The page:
Leatherface

Icepick to the Moon: DVD

Rev. Fred Lane is a genre unto himself. He’s a singer few have ever heard of who inspires deep devotion among the converted. Admittedly, that’s a familiar template, but no one’s ever bent that template quite like Lane. With Icepick to the Moon, director Paul “Skizz” Czykz tells the many-layered story of Fred Lane and […]

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Legend of the Stardust Brothers, The (1985) (2021 re-release)

In 1985, Makoto Tezuka, a twenty-two-year-old film student, directed a zany tribute to films where bands play themselves in fictional situations á la the Beatles’ Help!The Legend of the Stardust Brothers wasn’t seen by anybody outside of Japan until 2018, when it was finally translated and re-released in theaters and eventually on home video. The […]

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Dangerous Visions and New Worlds—Radical Science Fiction, 1950-1985, Edited by Andrew Nette and Iain McIntrye, 216 pgs.

In college, my African-American Literature professor devoted his lessons to an overview of the corpus—we read and wrote about some novels, but the classes were mostly devoted to his summarizing and explaining the significance of works we hadn’t read and weren’t assigned. I questioned (silently) how worthwhile this was, but the dividends of cultural literacy […]

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Forbidden Beat: Perspectives on Punk Drumming, Edited by S.W. Lauden, foreword by Lucky Lehrer, 218 pgs.

When I saw there was a person who endeavored to write about punk drumming, I’ll admit that (as a punk drummer myself) I was equal parts intrigued and skeptical. I wondered how it would hold my attention on a seemingly simple subject. Never have I been so pleased to be proven wrong. Not only did […]

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High Desert, The, By James Spooner, 368 pgs.

James Spooner is a Los Angeles artist and activist who may be best known as director of the documentary Afro-Punk, a film that focuses on the experience of Black punks. Similarly, in the graphic novel The High Desert, Spooner uses his uses his visual art skills to tell the autobiographical story of a young Black […]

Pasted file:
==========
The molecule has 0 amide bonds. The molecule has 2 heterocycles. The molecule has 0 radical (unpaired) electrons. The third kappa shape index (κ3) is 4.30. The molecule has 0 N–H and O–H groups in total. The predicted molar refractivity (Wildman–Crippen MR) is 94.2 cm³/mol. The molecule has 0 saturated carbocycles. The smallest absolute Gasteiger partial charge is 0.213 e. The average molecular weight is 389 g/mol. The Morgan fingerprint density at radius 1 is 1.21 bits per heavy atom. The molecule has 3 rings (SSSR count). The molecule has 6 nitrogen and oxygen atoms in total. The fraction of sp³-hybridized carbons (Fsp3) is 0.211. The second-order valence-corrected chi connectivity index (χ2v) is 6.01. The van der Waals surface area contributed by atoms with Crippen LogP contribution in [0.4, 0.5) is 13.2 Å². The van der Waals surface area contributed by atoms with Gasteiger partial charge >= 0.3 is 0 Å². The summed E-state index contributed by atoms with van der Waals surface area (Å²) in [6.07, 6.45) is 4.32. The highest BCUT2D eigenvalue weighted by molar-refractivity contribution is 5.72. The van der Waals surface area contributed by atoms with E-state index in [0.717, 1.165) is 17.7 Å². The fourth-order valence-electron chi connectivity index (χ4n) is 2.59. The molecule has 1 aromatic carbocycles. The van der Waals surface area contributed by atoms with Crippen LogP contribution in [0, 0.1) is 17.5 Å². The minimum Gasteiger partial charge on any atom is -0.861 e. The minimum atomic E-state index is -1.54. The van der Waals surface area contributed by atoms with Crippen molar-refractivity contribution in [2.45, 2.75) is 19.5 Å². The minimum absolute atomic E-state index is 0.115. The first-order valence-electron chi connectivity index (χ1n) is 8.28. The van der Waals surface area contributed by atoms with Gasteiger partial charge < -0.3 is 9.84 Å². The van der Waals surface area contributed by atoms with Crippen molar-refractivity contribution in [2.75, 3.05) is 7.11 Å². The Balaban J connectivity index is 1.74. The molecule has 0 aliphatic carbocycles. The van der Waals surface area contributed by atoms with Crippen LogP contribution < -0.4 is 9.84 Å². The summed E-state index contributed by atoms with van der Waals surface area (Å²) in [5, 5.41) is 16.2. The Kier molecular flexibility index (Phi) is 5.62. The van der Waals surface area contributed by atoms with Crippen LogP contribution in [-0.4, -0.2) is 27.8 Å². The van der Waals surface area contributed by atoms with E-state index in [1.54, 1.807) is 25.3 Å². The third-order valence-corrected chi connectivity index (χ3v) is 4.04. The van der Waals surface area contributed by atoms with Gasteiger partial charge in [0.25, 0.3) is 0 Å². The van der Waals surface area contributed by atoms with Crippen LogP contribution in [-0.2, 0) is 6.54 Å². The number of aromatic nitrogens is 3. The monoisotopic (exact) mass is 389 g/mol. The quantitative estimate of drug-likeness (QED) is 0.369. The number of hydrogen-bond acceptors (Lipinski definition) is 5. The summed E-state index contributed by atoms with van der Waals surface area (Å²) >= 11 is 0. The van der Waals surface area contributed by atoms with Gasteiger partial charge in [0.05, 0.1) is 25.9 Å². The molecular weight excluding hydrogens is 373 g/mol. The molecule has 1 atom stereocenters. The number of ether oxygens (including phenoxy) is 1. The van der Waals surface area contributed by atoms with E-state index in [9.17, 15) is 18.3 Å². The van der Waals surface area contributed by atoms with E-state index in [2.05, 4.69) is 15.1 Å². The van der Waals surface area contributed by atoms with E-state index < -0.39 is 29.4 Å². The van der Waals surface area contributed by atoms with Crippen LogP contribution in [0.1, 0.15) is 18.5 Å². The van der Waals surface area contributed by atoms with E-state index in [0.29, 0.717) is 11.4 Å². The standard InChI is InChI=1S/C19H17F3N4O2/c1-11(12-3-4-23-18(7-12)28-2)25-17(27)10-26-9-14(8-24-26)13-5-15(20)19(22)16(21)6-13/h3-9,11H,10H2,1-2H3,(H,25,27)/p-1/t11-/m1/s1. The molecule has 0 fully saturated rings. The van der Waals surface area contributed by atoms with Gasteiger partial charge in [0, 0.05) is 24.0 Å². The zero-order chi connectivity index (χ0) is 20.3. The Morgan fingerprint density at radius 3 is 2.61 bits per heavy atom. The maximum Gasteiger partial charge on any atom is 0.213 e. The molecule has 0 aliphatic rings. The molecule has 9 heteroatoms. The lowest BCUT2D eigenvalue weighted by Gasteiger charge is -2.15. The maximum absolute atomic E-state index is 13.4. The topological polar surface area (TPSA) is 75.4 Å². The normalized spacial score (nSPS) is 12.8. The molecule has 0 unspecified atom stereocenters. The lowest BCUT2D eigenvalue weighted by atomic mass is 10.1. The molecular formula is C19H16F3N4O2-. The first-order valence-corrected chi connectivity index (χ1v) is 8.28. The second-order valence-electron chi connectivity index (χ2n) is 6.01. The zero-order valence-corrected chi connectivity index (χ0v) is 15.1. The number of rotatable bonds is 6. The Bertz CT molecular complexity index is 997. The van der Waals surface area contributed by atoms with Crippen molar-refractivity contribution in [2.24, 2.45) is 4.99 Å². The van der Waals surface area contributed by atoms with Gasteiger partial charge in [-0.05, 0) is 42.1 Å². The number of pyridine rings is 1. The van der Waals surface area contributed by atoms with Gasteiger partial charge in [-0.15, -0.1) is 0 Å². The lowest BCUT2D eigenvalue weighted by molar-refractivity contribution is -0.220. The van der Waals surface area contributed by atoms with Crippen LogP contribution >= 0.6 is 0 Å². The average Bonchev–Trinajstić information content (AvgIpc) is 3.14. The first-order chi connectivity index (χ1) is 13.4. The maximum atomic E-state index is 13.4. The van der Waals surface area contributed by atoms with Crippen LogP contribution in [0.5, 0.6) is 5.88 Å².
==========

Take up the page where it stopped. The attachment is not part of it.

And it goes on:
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In My Eyes: Photographs 1982-1987 By Jim Saah, 337 pgs.

Jim Saah grew up in the DC area and began photographing punk bands early in the 1980s. Like many of you, I’ve seen various photos taken by him over the years, particularly of seminal DC legends like Minor Threat, though I may not have known at the time they were taken by him. His pictures […]

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In the Pit: Punk Rock Photos - 1981-1991 By Alison Braun, 88 pgs.

I think I first became aware of Ms. Braun's photos in Flipside. I probably did see her work in Maximum Rocknroll as well, but if you were looking to get blown away visually, then Flipside was your ticket because they ran photos larger than MRR, and sometimes even as a two-page spread. There was also […]

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One Hundred Columns for Razorcake By Ben Snakepit, 112 pgs.

Ben Snakepit has been drawing three-panel comics about his day for over twenty years. And despite how mundane or boring his day was, his zines (later turned books) were hard to put down. It’s not that they’re drawn great (Ben is actually a very good illustrator despite what his comics look like or what he […]

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Shadow Cast in Dust, A, By Ben Johnson, 333 pgs.

I tried this one multiple times, but it just didn’t grab me—prose littered with modifiers and unneeded words proved too daunting for me to dive any deeper into the trilogy of “a strange world of wonder and deceit.” Sorry, mang. –Michael T. Fournier (Grand Mal Press, grandmalpress.com)

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Strange Devotion By Jacob Koestler and Michael McDermit, 124 pgs.

It’s rare for me to find a work of art that satisfies on as many levels as this does. A multimedia work combining arresting photographs, a heartbreaking novella, and a pamphlet purportedly reprinted from an obscure Creationist geologist (more on that later), this book manages the tricky feat of balancing all of those balls in […]

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You’re Crazy, Vol. II, Edited by Craig Lewis, 134 pgs.

As someone who has written about mental health and also has a background in the punk scene, this book of twenty stories about mental health, substance use, and punk rock is right up my alley. At first I was concerned because the editor’s introduction meandered and the first chapter could’ve used a heavier editing hand […]

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ALTERNATIVE INCITE #5, $4, 7” x 8½”, copied, 40 pgs.

After some initial “ranting and raving” from the desk of its creator, Joe3, plus “some additional thoughts on typewriters,” Alternative Incite #5 boldly launches into pages of frank commentary on mainstream media news articles on topics as wide ranging as time management, dying careers (including librarian, which is news to me as a librarian), and […]

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